3 And the songs of the temple shall be howlings in that day, saith the Lord GOD: there shall be many dead bodies in every place; they shall cast them forth with silence.

4 ¶ Hear this, O ye that swallow up the needy, even to make the poor of the land to fail,

5 Saying, When will the new moon be gone, that we may sell corn? and the sabbath, that we may set forth wheat, making the ephah small, and the shekel great, and falsifying the balances by deceit?

6 That we may buy the poor for silver, and the needy for a pair of shoes; yea, and sell the refuse of the wheat?

7 The LORD hath sworn by the excellency of Jacob, Surely I will never forget any of their works.

8 Shall not the land tremble for this, and every one mourn that dwelleth therein? and it shall rise up wholly as a flood; and it shall be cast out and drowned, as by the flood of Egypt.

9 And it shall come to pass in that day, saith the Lord GOD, that I will cause the sun to go down at noon, and I will darken the earth in the clear day:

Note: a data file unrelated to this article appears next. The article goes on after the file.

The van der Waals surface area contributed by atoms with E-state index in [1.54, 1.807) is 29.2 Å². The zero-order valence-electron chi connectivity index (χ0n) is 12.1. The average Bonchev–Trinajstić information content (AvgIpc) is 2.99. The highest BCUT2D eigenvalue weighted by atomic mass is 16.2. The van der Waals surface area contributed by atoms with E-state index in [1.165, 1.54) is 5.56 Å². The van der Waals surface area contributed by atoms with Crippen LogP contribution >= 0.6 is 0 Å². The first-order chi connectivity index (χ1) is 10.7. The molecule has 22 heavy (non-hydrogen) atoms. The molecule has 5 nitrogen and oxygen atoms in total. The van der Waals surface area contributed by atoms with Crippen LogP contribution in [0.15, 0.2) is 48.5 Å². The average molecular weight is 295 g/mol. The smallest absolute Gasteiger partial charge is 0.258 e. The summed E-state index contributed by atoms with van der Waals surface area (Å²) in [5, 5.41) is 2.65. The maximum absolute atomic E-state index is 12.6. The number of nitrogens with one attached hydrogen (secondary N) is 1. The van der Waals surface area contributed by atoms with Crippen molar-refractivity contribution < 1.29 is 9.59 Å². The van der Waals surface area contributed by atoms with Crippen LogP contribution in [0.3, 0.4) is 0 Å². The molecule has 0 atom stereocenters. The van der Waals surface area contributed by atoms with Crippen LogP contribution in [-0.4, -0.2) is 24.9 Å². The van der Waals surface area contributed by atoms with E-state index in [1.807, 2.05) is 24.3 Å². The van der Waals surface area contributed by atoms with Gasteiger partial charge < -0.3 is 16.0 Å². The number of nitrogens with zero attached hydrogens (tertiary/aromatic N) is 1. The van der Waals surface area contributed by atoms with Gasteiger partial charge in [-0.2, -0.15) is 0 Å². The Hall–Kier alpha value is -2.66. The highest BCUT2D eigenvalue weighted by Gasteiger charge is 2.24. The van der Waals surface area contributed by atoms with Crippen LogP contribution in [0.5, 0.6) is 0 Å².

10 And I will turn your feasts into mourning, and all your songs into lamentation; and I will bring up sackcloth upon all loins, and baldness upon every head; and I will make it as the mourning of an only son, and the end thereof as a bitter day.

11 ¶ Behold, the days come, saith the Lord GOD, that I will send a famine in the land, not a famine of bread, nor a thirst for water, but of hearing the words of the LORD:

12 And they shall wander from sea to sea, and from the north even to the east, they shall run to and fro to seek the word of the LORD, and shall not find it.

13 In that day shall the fair virgins and young men faint for thirst.